Building a community through your club.

Many people join a gym to socialize. So if you have basketball, racquetball or tennis courts, etc., you are well equipped to help your members get acquainted. If you don't, you can devise your own team events to help build these friendships.

Here are some ideas on how your club and your members can benefit from a little teamwork.

  • Meet and greet. Team events add a new excitement to your club and get your members to mesh with others they normally wouldn't associate with, notes Mindy Mylrea, owner of Santa Cruz, Calif.-based Jump Inc., a provider of fitness training programs: “You have people come in from the weight room and the aerobics room and the solo exerciser, and suddenly they are working together on a team building new relationships.” This builds a positive and social athletic network for your members.

  • Added value. Members see a team event as an extra service that adds value to their membership, notes Nestor Fernandez, regional manager of Western Athletic Clubs in San Francisco.

  • Physical attraction. Not only will team sports keep your members coming back because their teammates are depending on them, but team events help attract new members. If a prospective member comes in for a tour and sees that you have tennis lessons and tennis teams, that may be the final push they need to join your club.

    In addition, let's say each team needs 10 members, but you only have six on one team. Your current members may ask their friends to join, adds David Dickenson, owner of Dickenson Tennis Services, in Gresham, Ore.

  • Builds your bottom line. While most clubs create team events as an added service to their members, these events can build your club's revenue. At Dickenson's club, for example, tennis teams are scheduled on off hours.

    “Prime times are easy to fill,” he points out. “If you have indoor courts, that is a lot of square footage to leave empty so schedule your team events then.”

    Dickenson also benefits from lessons. Members of the tennis teams want to make sure they are playing well because they don't want to let their team down, so they pay for lessons.

    Finally, team events can add revenue to the pro shop because the teams buy uniforms. “So if you have 10 teams at your facility, you're looking at a lot of sales,” says Dickenson.

    If you like what teams have to offer your members, here are some suggestions for organizing your own events.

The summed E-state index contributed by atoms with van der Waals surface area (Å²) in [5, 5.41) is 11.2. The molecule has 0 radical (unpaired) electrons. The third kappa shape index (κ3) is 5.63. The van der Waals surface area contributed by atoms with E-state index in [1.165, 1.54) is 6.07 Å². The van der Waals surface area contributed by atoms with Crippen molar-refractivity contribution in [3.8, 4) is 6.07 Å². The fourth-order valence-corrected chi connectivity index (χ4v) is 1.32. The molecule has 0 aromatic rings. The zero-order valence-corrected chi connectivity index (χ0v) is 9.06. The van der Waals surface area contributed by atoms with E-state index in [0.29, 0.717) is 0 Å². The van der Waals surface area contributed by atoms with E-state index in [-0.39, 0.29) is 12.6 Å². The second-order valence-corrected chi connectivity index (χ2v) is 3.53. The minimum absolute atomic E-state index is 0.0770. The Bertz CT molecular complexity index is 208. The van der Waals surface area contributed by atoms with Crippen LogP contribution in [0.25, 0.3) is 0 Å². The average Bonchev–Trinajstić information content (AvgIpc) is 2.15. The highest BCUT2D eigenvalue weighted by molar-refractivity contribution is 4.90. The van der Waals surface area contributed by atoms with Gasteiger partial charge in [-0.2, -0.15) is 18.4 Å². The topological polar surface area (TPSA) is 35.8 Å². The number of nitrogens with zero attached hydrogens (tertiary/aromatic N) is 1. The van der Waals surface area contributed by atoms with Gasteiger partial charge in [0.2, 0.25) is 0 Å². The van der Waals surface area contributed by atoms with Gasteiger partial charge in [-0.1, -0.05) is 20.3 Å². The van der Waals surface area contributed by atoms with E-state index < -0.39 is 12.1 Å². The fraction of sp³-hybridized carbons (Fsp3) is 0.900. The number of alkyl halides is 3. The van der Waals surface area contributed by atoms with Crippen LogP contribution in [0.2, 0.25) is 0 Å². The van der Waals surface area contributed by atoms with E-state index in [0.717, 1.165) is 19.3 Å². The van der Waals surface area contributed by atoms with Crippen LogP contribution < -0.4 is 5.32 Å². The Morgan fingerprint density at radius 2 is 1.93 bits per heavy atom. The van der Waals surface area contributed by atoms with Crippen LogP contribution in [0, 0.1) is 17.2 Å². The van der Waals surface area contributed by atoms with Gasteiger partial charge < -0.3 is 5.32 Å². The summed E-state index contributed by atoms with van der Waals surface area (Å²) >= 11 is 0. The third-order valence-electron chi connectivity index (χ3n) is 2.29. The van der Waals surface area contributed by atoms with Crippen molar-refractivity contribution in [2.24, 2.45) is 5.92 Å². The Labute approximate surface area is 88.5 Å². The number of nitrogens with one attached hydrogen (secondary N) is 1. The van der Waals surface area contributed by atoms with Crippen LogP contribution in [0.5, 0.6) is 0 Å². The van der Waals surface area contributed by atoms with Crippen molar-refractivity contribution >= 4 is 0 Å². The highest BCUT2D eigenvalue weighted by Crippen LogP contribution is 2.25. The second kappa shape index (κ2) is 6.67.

• Evaluate the interest. Have a sign-up sheet or a general meeting to see if you have enough interest to create some teams.

  • Find a time slot.

    Survey your member to find out what times they would be interested in participating. You don't want to pick a random time and have none of the people who signed up be able to make it because they aren't available, notes Mylrea.

  • Create the rules. Once you've established interest and available time slots, you need to establish the league rules. Make sure all team members get a copy, whether or not they are familiar with the sport/event.

  • Find referees. If you're not charging for the league, which is up to you, then you may use a staff member or club member to do the refereeing, suggests Mylrea. If you are charging, you may be able to get an outside person.

  • Designate a point person. There should be someone — it could be a staffer or a member — whom the teams report to and who can troubleshoot if an issue arises. But an employee needs to oversee the league so that everything runs smoothly.

  • Hold tryouts. Doris Dodge, regional group exercise director for 24 Hour Fitness in Costa Mesa, Calif., emphasizes the importance of keeping the teams balanced in terms of level of ability. “This way it is fun and fair, and everyone gets a chance to play,” she says.

  • Promote it. “The one thing we do to promote our basketball leagues is we display the weekly stats on the wall as to who is winning, who had a personal best, etc.,” comments Dodge. “That is a popular thing. People love to see that stuff.”

  • Determine awards. Decide early on if you are going to give out awards so that you can promote them.


Alternative Team Events

Don't have tennis, racquet ball or basketball courts? No matter, you can still have team events. Here are some ideas any club can do to create team camaraderie.

  • Create running, hiking or walking teams. You could also have these teams compete by awarding points for each mile covered over a specific period of time, and give out prizes to the winning team.

  • Hold a triathlon. You can train your members and then watch them compete in teams. It is very rewarding for the members and your staff.

  • Create a fitness day where your members compete against each other on teams in different relays. They can be serious or silly.

  • Develop a fund-raiser in which your members create teams and raise money for the time they spend on the treadmill, elliptical, bike, etc.

  • Team events don't have to be athletic in nature, notes Nestor Fernandez, regional manager of Western Athletic Clubs in San Francisco. Find out your members' interests and connect them with members with similar taste. How about creating a theatre group? “Remember, you can't catch all fish with one lure,” Fernandez says. “Variety is what your members look for.”